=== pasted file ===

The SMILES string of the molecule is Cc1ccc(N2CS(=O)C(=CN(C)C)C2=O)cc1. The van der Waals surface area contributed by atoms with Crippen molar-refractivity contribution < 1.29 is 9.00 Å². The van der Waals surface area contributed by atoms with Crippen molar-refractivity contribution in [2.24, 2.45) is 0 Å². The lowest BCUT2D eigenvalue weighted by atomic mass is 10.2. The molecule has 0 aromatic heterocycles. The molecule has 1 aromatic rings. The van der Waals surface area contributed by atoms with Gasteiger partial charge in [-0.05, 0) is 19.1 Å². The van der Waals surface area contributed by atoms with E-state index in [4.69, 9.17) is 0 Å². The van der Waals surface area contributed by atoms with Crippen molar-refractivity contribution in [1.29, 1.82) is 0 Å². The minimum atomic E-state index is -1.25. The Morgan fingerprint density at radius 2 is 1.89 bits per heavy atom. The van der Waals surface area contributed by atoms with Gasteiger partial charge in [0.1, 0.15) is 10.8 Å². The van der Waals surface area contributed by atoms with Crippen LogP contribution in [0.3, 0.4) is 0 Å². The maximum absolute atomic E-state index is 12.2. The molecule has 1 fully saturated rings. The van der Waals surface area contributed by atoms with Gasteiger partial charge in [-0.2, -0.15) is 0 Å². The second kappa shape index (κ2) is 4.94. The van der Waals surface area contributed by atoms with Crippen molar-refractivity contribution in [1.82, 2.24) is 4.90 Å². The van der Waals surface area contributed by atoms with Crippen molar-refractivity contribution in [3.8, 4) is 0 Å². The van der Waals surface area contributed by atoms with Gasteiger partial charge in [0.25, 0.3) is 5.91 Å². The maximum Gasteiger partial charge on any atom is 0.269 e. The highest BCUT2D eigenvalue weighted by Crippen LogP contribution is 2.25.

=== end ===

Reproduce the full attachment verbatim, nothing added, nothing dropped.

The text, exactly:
The SMILES string of the molecule is Cc1ccc(N2CS(=O)C(=CN(C)C)C2=O)cc1. The van der Waals surface area contributed by atoms with Crippen molar-refractivity contribution < 1.29 is 9.00 Å². The van der Waals surface area contributed by atoms with Crippen molar-refractivity contribution in [2.24, 2.45) is 0 Å². The lowest BCUT2D eigenvalue weighted by atomic mass is 10.2. The molecule has 0 aromatic heterocycles. The molecule has 1 aromatic rings. The van der Waals surface area contributed by atoms with Gasteiger partial charge in [-0.05, 0) is 19.1 Å². The van der Waals surface area contributed by atoms with E-state index in [4.69, 9.17) is 0 Å². The van der Waals surface area contributed by atoms with Crippen molar-refractivity contribution in [1.29, 1.82) is 0 Å². The minimum atomic E-state index is -1.25. The Morgan fingerprint density at radius 2 is 1.89 bits per heavy atom. The van der Waals surface area contributed by atoms with Gasteiger partial charge in [0.1, 0.15) is 10.8 Å². The van der Waals surface area contributed by atoms with Crippen LogP contribution in [0.3, 0.4) is 0 Å². The maximum absolute atomic E-state index is 12.2. The molecule has 1 fully saturated rings. The van der Waals surface area contributed by atoms with Gasteiger partial charge in [-0.2, -0.15) is 0 Å². The second kappa shape index (κ2) is 4.94. The van der Waals surface area contributed by atoms with Crippen molar-refractivity contribution in [1.82, 2.24) is 4.90 Å². The van der Waals surface area contributed by atoms with Crippen molar-refractivity contribution in [3.8, 4) is 0 Å². The van der Waals surface area contributed by atoms with Gasteiger partial charge in [0.25, 0.3) is 5.91 Å². The maximum Gasteiger partial charge on any atom is 0.269 e. The highest BCUT2D eigenvalue weighted by Crippen LogP contribution is 2.25.